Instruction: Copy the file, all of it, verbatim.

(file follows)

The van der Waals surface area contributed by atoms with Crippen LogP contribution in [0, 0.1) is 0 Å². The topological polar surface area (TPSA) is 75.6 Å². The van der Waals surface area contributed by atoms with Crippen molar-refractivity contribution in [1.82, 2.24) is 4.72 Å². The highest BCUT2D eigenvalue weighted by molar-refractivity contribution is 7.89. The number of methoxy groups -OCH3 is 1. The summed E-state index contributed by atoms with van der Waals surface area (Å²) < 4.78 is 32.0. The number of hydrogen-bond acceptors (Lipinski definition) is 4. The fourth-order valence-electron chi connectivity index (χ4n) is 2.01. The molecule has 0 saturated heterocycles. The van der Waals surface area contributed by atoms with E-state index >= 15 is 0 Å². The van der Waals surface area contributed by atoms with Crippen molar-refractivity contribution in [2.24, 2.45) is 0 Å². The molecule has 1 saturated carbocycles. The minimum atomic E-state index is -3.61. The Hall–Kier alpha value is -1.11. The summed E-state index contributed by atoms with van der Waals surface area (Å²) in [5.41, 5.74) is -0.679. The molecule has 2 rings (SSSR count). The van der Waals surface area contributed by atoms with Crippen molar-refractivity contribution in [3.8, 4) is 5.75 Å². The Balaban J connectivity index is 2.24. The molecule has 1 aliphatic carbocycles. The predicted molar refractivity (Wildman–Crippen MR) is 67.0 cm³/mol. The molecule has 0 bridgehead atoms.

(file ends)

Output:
The van der Waals surface area contributed by atoms with Crippen LogP contribution in [0, 0.1) is 0 Å². The topological polar surface area (TPSA) is 75.6 Å². The van der Waals surface area contributed by atoms with Crippen molar-refractivity contribution in [1.82, 2.24) is 4.72 Å². The highest BCUT2D eigenvalue weighted by molar-refractivity contribution is 7.89. The number of methoxy groups -OCH3 is 1. The summed E-state index contributed by atoms with van der Waals surface area (Å²) < 4.78 is 32.0. The number of hydrogen-bond acceptors (Lipinski definition) is 4. The fourth-order valence-electron chi connectivity index (χ4n) is 2.01. The molecule has 0 saturated heterocycles. The van der Waals surface area contributed by atoms with E-state index >= 15 is 0 Å². The van der Waals surface area contributed by atoms with Crippen molar-refractivity contribution in [2.24, 2.45) is 0 Å². The molecule has 1 saturated carbocycles. The minimum atomic E-state index is -3.61. The Hall–Kier alpha value is -1.11. The summed E-state index contributed by atoms with van der Waals surface area (Å²) in [5.41, 5.74) is -0.679. The molecule has 2 rings (SSSR count). The van der Waals surface area contributed by atoms with Crippen molar-refractivity contribution in [3.8, 4) is 5.75 Å². The Balaban J connectivity index is 2.24. The molecule has 1 aliphatic carbocycles. The predicted molar refractivity (Wildman–Crippen MR) is 67.0 cm³/mol. The molecule has 0 bridgehead atoms.